Thousands of MongoDB Databases Left Exposed Online
The year 2017 began with thousands of MongoDB databases containing personal and regulated data being stolen and possibly deleted from the Internet for good. Extortionists replaced the databases with ransom notes demanding payment for restoring the files. In a matter of days, the number of hijacked databases has risen from hundreds to thousands and by January 11 reached over 32,000.
MongoDB is a popular free open-source NoSQL database platform with a lot of companies worldwide using it to store their data online.
Although the news may be quite shocking, the problem with MongoDB is well known. Researchers found out about the problem a couple of years ago, discovering that it is easy to misconfigure the database and leave the data exposed online, which allows any remote attacker access the database without applying any special hacking software. For example, the default configuration of MongoDB allows any user to have full access to the database, i.e. not only browse and download it, but also to rewrite and delete it. Over the years, several big companies (Verizon Enterprise, MacKeeper, Kreditech, etc.) accidentally published personal data of their customers via incorrectly configured MongoDB databases.
This time non-password-protected MongoDB installations are at target. Organizations that have left their MongoDB databases in the default configuration allowed their databases to be accessed without the need for usernames or passwords or any authentication whatsoever.
This vulnerability affects organizations that are using older versions of the program. In its previous versions MongoDB had unrestricted remote access activated by default. Since the version 3.0 the remote access is disabled by default. But many organizations are still using older versions or didn’t bother to change their configuration settings after installing the newer version, so the unrestricted data access turned on remained unnoticed.
Among the victims facing the problem are two US healthcare providers. Their databases are being held for ransom with medical records of thousands of patients being blocked. The databases contain information such as patients’ names, e-mail addresses, home addresses and highly sensitive details about patients’ medical conditions.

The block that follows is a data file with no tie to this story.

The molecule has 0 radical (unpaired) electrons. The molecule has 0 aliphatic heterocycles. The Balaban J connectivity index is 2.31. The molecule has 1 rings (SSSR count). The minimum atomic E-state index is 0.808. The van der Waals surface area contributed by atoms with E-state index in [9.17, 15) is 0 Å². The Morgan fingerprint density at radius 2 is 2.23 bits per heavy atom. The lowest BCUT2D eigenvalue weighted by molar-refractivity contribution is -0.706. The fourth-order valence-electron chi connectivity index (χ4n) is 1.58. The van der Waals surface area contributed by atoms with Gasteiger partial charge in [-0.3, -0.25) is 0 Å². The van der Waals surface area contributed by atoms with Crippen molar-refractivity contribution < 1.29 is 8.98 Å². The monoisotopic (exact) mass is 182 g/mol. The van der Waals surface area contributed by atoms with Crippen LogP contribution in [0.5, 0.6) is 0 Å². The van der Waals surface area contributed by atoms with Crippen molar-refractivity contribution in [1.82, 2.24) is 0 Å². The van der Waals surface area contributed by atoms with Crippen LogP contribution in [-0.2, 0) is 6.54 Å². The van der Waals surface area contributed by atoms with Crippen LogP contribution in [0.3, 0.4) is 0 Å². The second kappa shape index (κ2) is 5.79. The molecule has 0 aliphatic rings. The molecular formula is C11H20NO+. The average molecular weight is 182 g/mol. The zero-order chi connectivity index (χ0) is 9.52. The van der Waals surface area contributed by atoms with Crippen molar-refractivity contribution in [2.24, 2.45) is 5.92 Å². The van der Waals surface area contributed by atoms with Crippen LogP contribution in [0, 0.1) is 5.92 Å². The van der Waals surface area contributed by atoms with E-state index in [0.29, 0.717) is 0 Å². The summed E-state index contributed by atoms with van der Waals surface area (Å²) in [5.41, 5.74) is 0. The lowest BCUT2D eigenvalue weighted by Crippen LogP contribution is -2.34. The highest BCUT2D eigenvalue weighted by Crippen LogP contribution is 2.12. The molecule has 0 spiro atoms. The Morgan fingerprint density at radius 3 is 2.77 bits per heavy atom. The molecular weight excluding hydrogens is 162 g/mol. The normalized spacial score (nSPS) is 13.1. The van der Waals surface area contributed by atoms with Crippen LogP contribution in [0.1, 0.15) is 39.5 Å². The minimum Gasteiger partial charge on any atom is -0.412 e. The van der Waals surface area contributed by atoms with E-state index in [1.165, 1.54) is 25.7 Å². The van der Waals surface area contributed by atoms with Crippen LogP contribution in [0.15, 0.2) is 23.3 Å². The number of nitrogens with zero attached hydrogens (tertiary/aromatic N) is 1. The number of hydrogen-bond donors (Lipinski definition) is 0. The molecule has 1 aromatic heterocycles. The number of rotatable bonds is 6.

Companies that use MongoDB databases should ensure that their security settings are updated to prevent remote access by unauthorized users. Given the number of databases already attacked, failure to do so can result in data being breached, or permanently deleted. It is estimated that there are more than 99,000 organizations that potentially have misconfigured MongoDB databases and, therefore, are at risk.
What are the lessons to be learnt from all this? We offer several crucial steps companies should take to protect their databases. If either of these had been applied timely, the situation described above could have been successfully avoided.
Harden Your Database to the Fullest Extent Possible
Default settings are not enough. Database software should be updated in a timely fashion and unneeded default services and functions should be turned off or removed. DBAs must also care about making back-ups.
Enforce Secure Authentication to the Database
Allowing only authorized users to have access to the database is a basic step to ensure data protection. Strong passwords are a must.
Use a Database Firewall
DAF is an essential tool designed to keep data protected. Locating the database server behind a firewall with security rules denying suspicious traffic and not allowing direct client access keeps data safe.
Configure the System Firewall
System administrators are strongly recommended to use system firewalls (e.g. Netfilter, Ashampoo Firewall, Comodo Firewall, etc.) and configure them to close ports on public interfaces.
If you want to fully protect your MongoDB databases use the following tools from DataSunrise: